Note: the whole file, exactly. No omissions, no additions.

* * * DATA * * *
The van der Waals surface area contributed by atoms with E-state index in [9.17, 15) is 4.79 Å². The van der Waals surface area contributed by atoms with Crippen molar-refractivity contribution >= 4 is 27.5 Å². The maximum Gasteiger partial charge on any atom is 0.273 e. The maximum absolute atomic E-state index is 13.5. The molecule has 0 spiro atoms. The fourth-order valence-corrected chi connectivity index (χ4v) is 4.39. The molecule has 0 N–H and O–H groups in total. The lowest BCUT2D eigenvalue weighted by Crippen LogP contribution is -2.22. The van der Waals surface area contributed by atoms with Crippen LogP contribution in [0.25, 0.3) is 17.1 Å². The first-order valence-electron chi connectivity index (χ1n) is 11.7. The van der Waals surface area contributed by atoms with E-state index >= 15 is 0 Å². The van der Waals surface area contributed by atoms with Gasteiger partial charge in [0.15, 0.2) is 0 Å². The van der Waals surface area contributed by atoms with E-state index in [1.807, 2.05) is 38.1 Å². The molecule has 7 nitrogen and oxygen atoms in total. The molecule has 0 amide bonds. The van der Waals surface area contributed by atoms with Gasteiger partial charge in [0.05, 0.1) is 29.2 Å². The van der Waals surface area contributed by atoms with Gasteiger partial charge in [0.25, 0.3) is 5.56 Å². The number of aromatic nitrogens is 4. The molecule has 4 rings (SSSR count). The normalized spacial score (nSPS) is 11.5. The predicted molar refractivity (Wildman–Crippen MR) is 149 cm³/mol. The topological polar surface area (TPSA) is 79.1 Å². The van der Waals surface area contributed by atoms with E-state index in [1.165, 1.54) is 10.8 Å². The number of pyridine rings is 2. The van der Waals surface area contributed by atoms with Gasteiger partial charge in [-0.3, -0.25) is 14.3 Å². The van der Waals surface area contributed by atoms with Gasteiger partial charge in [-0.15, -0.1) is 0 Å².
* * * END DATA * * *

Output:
The van der Waals surface area contributed by atoms with E-state index in [9.17, 15) is 4.79 Å². The van der Waals surface area contributed by atoms with Crippen molar-refractivity contribution >= 4 is 27.5 Å². The maximum Gasteiger partial charge on any atom is 0.273 e. The maximum absolute atomic E-state index is 13.5. The molecule has 0 spiro atoms. The fourth-order valence-corrected chi connectivity index (χ4v) is 4.39. The molecule has 0 N–H and O–H groups in total. The lowest BCUT2D eigenvalue weighted by Crippen LogP contribution is -2.22. The van der Waals surface area contributed by atoms with Crippen LogP contribution in [0.25, 0.3) is 17.1 Å². The first-order valence-electron chi connectivity index (χ1n) is 11.7. The van der Waals surface area contributed by atoms with E-state index >= 15 is 0 Å². The van der Waals surface area contributed by atoms with Gasteiger partial charge in [0.15, 0.2) is 0 Å². The van der Waals surface area contributed by atoms with E-state index in [1.807, 2.05) is 38.1 Å². The molecule has 7 nitrogen and oxygen atoms in total. The molecule has 0 amide bonds. The van der Waals surface area contributed by atoms with Gasteiger partial charge in [0.05, 0.1) is 29.2 Å². The van der Waals surface area contributed by atoms with Gasteiger partial charge in [0.25, 0.3) is 5.56 Å². The number of aromatic nitrogens is 4. The molecule has 4 rings (SSSR count). The normalized spacial score (nSPS) is 11.5. The predicted molar refractivity (Wildman–Crippen MR) is 149 cm³/mol. The topological polar surface area (TPSA) is 79.1 Å². The van der Waals surface area contributed by atoms with E-state index in [1.165, 1.54) is 10.8 Å². The number of pyridine rings is 2. The van der Waals surface area contributed by atoms with Gasteiger partial charge in [-0.3, -0.25) is 14.3 Å². The van der Waals surface area contributed by atoms with Gasteiger partial charge in [-0.15, -0.1) is 0 Å².